New support group forms to aid county’s cancer patients
ADDISON COUNTY — Fran Boglioli was enveloped by several emotions when she was diagnosed with breast cancer seven years ago. Along with the understandable fear and trepidation, she felt a sense of isolation.
“Despite all of the people around me who cared and wanted to help, I felt very alone,” Boglioli recalled. “I think that’s a pretty common problem when you’ve been diagnosed with something like (cancer).”
So she began looking for people with similar diagnoses, kindred spirits “who can relate to where you are and what it is you have to deal with to get better,” the East Middlebury resident said.
Boglioli was able to make contact with a variety of people facing similar health challenges.
“I really found that that helped,” she said. “There’s a sense of relief when you realize you’re not the only person who’s going through this, who’s having the same problems that you’re having, similar reactions to medications or issues with treatment. People who haven’t had cancer or been close to someone with cancer, it’s hard for them to realize all the stuff that’s going through your mind.”
Her quest for fellow patients ultimately led her to a cancer survivor program called Kindred Connections, offered by the Vermont Cancer Survivor Network (VCSN), a grassroots nonprofit organization dedicated to improving the quality of life for anyone living with, through and beyond cancer.
Kindred Connections consists of survivors who have been through cancer, are living with cancer, or are caregivers. They receive training to become good listeners and are empowered to reach out in their community to those who may need one-on-one social support. Kindred Connections volunteers can also offer rides to doctors’ appointments, provide shopping assistance and lend a hand in other ways.
“I think this program can offer people a kind of support that they are not going to get from their friends, or their family, doctor or nurse,” Boglioli said. “It’s not going to be medical support. It’s really just going to be sort of moral support, with a little practical help thrown in when possible.”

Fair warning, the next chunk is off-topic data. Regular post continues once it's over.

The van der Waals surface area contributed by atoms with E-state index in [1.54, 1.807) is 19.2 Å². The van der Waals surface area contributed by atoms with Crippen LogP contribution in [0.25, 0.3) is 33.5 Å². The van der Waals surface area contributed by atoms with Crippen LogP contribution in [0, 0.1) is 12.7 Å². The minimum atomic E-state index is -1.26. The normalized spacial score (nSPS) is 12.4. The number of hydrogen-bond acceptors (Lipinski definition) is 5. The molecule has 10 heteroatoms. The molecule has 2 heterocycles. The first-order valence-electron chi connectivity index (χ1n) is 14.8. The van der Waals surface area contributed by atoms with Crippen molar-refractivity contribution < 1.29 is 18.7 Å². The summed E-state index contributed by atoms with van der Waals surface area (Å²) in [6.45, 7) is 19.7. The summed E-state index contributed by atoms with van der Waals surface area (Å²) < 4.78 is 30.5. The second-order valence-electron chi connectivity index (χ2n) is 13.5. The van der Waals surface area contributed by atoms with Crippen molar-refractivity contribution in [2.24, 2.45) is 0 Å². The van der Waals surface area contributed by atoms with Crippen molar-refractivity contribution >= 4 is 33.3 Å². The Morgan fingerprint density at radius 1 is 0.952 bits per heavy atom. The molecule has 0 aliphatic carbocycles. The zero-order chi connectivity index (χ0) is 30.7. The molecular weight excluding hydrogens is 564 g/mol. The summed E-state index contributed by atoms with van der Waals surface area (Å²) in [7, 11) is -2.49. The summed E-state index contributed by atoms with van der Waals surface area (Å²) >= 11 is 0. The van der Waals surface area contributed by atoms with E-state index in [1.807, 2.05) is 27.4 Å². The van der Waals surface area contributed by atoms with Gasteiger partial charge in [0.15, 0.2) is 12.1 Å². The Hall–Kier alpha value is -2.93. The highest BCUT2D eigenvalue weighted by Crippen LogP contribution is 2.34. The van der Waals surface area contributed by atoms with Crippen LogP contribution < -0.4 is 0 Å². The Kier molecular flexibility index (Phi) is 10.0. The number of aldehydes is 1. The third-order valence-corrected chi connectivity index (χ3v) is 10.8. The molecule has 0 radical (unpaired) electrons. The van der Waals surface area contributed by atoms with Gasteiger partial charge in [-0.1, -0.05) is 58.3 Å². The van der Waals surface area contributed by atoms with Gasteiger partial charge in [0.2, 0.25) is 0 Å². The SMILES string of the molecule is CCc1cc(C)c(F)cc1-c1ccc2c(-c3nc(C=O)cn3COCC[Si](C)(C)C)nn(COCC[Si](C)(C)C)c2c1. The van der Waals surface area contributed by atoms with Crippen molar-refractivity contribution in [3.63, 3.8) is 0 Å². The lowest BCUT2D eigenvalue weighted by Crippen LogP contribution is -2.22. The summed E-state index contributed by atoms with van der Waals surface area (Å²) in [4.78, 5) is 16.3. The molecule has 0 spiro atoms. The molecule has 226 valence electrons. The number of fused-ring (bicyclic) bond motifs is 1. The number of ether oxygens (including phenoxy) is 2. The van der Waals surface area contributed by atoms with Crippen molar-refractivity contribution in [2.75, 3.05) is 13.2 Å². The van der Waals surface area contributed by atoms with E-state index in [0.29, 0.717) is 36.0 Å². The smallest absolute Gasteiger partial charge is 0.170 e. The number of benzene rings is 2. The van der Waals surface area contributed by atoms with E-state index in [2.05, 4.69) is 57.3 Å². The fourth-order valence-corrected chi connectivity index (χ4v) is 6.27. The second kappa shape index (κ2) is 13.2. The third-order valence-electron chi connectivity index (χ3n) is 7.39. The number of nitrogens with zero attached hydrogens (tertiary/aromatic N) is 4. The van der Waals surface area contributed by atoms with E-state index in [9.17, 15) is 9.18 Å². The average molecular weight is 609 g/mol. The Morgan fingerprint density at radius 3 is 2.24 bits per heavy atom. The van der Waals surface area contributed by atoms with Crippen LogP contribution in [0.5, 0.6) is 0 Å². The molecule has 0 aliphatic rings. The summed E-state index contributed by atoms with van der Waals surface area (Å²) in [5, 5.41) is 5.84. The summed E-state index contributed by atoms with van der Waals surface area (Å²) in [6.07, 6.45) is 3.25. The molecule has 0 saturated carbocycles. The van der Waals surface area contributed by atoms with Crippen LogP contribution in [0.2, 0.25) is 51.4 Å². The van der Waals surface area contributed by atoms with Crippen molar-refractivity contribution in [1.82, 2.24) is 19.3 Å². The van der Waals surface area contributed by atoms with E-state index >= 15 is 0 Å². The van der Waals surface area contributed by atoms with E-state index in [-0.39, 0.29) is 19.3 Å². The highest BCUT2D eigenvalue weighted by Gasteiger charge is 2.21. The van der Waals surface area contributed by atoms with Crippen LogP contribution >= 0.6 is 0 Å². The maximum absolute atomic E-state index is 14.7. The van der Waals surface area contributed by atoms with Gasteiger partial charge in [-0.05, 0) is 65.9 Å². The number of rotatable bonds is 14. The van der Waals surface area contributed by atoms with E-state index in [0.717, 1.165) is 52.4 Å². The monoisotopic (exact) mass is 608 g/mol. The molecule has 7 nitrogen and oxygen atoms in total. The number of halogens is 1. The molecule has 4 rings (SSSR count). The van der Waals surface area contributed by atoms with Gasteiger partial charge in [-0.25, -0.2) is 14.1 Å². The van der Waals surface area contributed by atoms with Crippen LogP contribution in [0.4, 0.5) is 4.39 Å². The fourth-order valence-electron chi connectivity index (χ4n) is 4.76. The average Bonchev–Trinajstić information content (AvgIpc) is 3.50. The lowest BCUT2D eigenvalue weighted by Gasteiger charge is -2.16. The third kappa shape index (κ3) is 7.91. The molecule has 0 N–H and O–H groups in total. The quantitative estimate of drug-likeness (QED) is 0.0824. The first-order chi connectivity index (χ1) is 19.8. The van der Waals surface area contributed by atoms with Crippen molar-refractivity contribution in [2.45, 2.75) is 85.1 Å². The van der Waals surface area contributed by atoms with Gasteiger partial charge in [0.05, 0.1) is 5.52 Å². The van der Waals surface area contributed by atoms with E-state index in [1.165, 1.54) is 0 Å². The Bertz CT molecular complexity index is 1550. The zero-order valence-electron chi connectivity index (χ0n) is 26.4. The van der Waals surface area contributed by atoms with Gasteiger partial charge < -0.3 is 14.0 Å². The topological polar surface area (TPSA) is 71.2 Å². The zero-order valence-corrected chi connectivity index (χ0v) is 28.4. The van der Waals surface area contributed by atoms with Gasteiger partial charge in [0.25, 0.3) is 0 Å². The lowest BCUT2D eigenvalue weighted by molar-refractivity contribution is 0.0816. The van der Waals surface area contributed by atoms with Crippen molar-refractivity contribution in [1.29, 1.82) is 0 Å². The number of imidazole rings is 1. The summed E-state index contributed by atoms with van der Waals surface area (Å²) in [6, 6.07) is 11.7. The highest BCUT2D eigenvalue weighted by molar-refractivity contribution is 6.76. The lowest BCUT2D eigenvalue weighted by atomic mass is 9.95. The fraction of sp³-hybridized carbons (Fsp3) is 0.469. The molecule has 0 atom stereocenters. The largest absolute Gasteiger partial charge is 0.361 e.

Boglioli has had to travel to Chittenden County to participate in Kindred Connections. The program is currently offered in Franklin, Orleans, Washington, Orange, Chittenden and Lamoille counties.
But that will change in a few months when VCSN launches Kindred Connections in Addison County. Sherry Rhynard, the survivor network’s Kindred Connections coordinator, said the organization will spend the summer recruiting volunteers in anticipation of implementing the program in the county early this fall. Rhynard will also be able to connect participants to the oncology social worker or patient navigator at Porter Medical Center.
Rhynard, herself a cancer survivor, has seen firsthand the value of Kindred Connections.
“There is so much fear. You’re kind of like a deer in the headlights,” she said of a patient’s initial reaction after a cancer diagnosis. “You just don’t know exactly where to turn … Talking to someone who has been through it is kind of like a breath of fresh air in a certain way, and can be helpful.”
Kindred Connections volunteers who are survivors should be at least six months removed from their cancer treatment, Rhynard said. Volunteers undergo a couple of two-hour training sessions to hone their listening skills. They are encouraged not to emphasize their own cancer stories in their interactions with their Kindred Connections partner, according to Rhynard.
The volunteers are also trained to preserve confidentiality, to discern signs of depression, and to recommend referrals to other service providers or activities that could be of help to their match.
“It’s a very good training that involves listening to people, being open to what they’re saying and really hearing what they’re saying, as opposed to you telling them what you think they should be saying,” Boglioli said.
Entergy Vermont Yankee, the nuclear power plant in Vernon, and IBEW Union Local 300 employees recently donated $3,000 to Kindred Connections designated for helping the organization get started in Addison County, Rhynard said.
Rhynard hopes to recruit at least a dozen Addison County Kindred Connections volunteers initially, and then build on that number. Anyone interested in volunteering may contact Rhynard toll-free at 1-800-652-5064, or by email at firstname.lastname@example.org. More information about the program can be found at www.vcsn.net.
“This can be part of their journey, to help,” Rhynard said.
Reporter John Flowers is at email@example.com.
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